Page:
I thought it might be fun to take a break from the recipes and reviews and just dig a little deeper into that uniquely American adult beverage, bourbon. We’ll go back in history a bit, figure out just what makes a bourbon, “Bourbon” and maybe even go over a couple of way to enjoy it. So sit back, pour a couple of fingers in a glass and enjoy the ride.
There are probably just as many stories about how bourbon got its name as there are brands of bourbon. They range from first distillers, to early settlers, all the way to a Baptist minister! For me, the following story seems to ring truer than the others. Back in the time right after the Revolutionary War, the counties that were being established were huge, covering massive amounts of land. In 1785 one such county was established, Bourbon county, named for the French royal family. It covered most of the land around the Ohio River, Ohio and Kentucky. The settlers moving into this area were mostly Irish, Scottish or British who brought with them their knowledge of distillation and their love of a good whisky. As the settled in they set up stills and started making whisky using locally available grains, such as corn. As time rolled on, these large counties gradually were broken up into smaller and smaller parcels, and folks started to call the area around one of the original ports, Old Bourbon. As the local stills began to produce enough whisky to sell, it was placed in kegs and sent to the port to be shipped down river. At the port the kegs were branded with Old Bourbon as the point of origin, and the name just stuck.
Now that we know how bourbon got its name, let’s go into what it takes to be called bourbon. First off there are 2 major factors that must be met for a distilled product to be called bourbon. First, it must use at least 51% corn in the mash. Most brands use around 60-70% corn which gives bourbon that unique, sweet taste. Second, the product must be aged in NEW charred oak barrels. That’s the kicker, new barrels. There are also some limits on percentage of alcohol at different stages, aging times, etc. Why on earth are these rules in place? Well back in 1964 congress decided to call bourbon a unique product of the United States. This meant of course that rules now had to be followed to keep it distinct from other whiskies. (note: there are 2 spellings of whisky, whisky and whiskey. Scotch and Canadian are “whisky” while the rest use whiskey.)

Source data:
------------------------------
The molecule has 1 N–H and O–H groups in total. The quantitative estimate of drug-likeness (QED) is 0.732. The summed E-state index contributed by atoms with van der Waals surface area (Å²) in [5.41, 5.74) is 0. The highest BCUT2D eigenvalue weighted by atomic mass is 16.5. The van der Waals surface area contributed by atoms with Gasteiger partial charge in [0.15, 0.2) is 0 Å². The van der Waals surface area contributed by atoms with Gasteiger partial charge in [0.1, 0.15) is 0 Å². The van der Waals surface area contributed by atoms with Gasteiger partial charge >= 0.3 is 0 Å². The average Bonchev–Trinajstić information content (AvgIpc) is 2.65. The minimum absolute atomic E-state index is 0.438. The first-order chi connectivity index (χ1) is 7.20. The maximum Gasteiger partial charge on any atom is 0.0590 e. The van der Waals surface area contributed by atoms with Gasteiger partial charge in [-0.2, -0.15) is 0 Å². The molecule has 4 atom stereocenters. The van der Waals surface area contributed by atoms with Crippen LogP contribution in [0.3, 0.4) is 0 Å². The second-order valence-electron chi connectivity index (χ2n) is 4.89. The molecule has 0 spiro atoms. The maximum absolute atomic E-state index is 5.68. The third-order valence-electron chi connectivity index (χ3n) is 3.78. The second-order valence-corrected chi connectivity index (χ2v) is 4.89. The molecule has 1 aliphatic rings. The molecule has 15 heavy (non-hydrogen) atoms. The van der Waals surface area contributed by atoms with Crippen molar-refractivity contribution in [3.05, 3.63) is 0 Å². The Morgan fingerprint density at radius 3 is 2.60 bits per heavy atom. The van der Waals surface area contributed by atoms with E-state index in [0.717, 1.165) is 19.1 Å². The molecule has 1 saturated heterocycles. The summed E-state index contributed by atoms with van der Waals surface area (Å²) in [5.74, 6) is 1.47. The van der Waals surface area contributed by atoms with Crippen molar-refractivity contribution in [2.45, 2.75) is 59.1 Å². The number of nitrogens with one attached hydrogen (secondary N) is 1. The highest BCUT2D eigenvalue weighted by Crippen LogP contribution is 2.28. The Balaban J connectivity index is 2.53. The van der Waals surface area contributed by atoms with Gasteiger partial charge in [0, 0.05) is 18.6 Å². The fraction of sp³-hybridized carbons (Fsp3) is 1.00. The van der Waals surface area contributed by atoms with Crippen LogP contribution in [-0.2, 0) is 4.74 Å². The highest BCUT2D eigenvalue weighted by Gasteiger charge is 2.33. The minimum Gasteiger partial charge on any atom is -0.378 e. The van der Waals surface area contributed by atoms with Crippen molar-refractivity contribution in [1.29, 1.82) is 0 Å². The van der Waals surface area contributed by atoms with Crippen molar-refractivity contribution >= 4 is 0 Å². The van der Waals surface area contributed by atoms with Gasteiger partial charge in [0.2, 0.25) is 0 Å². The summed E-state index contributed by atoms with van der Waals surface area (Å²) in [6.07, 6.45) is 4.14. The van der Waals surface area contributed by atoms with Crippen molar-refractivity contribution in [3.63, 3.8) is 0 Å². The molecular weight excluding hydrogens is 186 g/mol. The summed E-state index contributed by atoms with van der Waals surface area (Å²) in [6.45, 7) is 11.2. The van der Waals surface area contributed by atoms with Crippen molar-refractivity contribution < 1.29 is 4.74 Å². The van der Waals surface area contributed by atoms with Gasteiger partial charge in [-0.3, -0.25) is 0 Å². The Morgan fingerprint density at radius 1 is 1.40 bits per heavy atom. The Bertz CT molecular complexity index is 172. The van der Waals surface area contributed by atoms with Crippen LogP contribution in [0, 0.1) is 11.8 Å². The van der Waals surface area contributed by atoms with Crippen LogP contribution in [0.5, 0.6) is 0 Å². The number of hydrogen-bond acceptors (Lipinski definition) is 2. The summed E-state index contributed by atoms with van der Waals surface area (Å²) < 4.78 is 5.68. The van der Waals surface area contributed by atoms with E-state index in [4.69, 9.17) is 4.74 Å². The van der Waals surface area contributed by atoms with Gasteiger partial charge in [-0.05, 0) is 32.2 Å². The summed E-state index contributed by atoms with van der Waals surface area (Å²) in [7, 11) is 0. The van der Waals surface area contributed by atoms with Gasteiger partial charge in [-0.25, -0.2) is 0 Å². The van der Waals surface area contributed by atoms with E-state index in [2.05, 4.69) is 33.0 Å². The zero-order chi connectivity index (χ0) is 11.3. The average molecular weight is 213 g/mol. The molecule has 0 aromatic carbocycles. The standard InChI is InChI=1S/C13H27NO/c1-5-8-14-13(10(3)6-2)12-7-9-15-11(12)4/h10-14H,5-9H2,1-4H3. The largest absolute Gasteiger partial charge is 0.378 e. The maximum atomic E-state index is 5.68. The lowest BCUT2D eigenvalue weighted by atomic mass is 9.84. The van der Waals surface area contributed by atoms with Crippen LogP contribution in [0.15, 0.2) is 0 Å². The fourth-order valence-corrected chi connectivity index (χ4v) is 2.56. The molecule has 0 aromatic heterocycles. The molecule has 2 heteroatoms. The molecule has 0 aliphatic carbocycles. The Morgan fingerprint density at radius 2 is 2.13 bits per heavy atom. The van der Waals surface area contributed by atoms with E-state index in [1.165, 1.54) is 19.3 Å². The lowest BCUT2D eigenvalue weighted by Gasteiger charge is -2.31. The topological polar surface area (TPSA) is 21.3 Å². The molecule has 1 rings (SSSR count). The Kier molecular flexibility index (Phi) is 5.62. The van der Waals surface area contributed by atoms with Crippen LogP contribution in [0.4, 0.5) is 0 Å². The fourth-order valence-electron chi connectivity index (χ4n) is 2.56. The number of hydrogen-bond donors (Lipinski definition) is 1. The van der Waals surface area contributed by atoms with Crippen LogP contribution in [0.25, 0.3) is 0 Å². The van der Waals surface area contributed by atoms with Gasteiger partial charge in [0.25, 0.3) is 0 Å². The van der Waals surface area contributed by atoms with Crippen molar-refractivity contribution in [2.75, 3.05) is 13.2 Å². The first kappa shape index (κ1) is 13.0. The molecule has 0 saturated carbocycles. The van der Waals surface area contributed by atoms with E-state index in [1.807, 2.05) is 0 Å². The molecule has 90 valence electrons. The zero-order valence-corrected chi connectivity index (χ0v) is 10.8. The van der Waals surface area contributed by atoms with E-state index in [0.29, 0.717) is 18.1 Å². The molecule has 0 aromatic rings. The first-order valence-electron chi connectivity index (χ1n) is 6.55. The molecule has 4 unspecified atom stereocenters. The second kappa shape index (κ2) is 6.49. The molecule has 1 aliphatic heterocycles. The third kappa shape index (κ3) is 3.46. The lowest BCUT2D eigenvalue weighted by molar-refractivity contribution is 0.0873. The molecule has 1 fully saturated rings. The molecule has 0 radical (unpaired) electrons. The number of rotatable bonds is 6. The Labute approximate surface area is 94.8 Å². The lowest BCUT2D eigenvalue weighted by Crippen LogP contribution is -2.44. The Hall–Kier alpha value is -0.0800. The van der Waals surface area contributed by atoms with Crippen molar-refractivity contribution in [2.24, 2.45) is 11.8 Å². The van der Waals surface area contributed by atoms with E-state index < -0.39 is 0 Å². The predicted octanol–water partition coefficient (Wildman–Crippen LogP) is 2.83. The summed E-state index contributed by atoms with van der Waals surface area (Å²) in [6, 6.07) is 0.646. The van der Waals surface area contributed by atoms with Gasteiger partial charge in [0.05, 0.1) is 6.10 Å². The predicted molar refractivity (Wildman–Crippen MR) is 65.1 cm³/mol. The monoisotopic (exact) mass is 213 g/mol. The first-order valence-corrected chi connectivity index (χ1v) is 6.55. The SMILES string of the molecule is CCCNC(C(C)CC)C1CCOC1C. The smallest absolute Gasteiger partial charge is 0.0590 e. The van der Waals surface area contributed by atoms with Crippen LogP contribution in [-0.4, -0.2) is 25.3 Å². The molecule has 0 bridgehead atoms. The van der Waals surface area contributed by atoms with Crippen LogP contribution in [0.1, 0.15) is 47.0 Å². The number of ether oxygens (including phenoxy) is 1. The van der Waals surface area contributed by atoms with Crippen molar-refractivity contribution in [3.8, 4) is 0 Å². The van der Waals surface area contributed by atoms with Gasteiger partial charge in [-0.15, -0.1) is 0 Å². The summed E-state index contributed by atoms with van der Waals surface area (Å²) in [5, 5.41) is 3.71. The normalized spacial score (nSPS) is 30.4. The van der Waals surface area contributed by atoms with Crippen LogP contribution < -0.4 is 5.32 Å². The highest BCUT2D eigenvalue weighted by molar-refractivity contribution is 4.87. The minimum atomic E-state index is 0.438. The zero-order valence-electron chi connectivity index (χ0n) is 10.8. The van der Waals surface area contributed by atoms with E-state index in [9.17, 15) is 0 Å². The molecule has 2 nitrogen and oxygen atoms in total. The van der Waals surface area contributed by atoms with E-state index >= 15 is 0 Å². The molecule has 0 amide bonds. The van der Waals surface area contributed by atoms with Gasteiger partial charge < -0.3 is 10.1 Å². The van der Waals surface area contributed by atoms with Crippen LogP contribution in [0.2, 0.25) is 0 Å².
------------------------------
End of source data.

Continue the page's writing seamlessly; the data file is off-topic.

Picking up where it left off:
Okay, we know where it got its name, and we know what it takes to be called bourbon. Now let’s go into the brands. Too many to mention here, but the common ones are Jim Beam, Wild Turkey, Maker’s Mark, and any number of about 40 that start with Old. There are also small batch bourbons, like Bulleit, that are quite good. My all time favorite though is Maker’s Mark. So much so I’m a Maker’s Mark Ambassador. Among other cool things, this gets me my name on a barrel of Maker’s Mark and a chance to get a bottle of product from that barrel. Kind of a cool idea.
Here are a few ways to enjoy bourbon in moderation as always.
Bourbon and branch water: This is my favorite. Take a chilled rocks glass with 2 ice cubes in it. Pour about 3 ounces of Maker’s Mark over the the ice, then a splash of spring or mineral water. Find a nice comfortable chair, preferably outside. Sip. Savor. Repeat. The best.
Bourbon and Lemonade: Put 2 tsp of sugar and the juice from one lemon in the bottom of a tall glass. Muddle together with one mint leaf. Fill glass with crushed ice and add 2 ounces of bourbon. Fill to the top with cold water and stir to mix. Add a lemon slice to side of glass.
Bourbon Manhattan: 2 ounces of bourbon, 1 ounce of sweet vermouth, dash of bitters, dash of cherry juice. Put all in a mixing glass, add ice and shake. Strain into a cocktail glass or strain over ice in a rocks glass. Add a maraschino cherry for garnish.
Get the grill goin’, the bourbon flowin’ and enjoy the summer.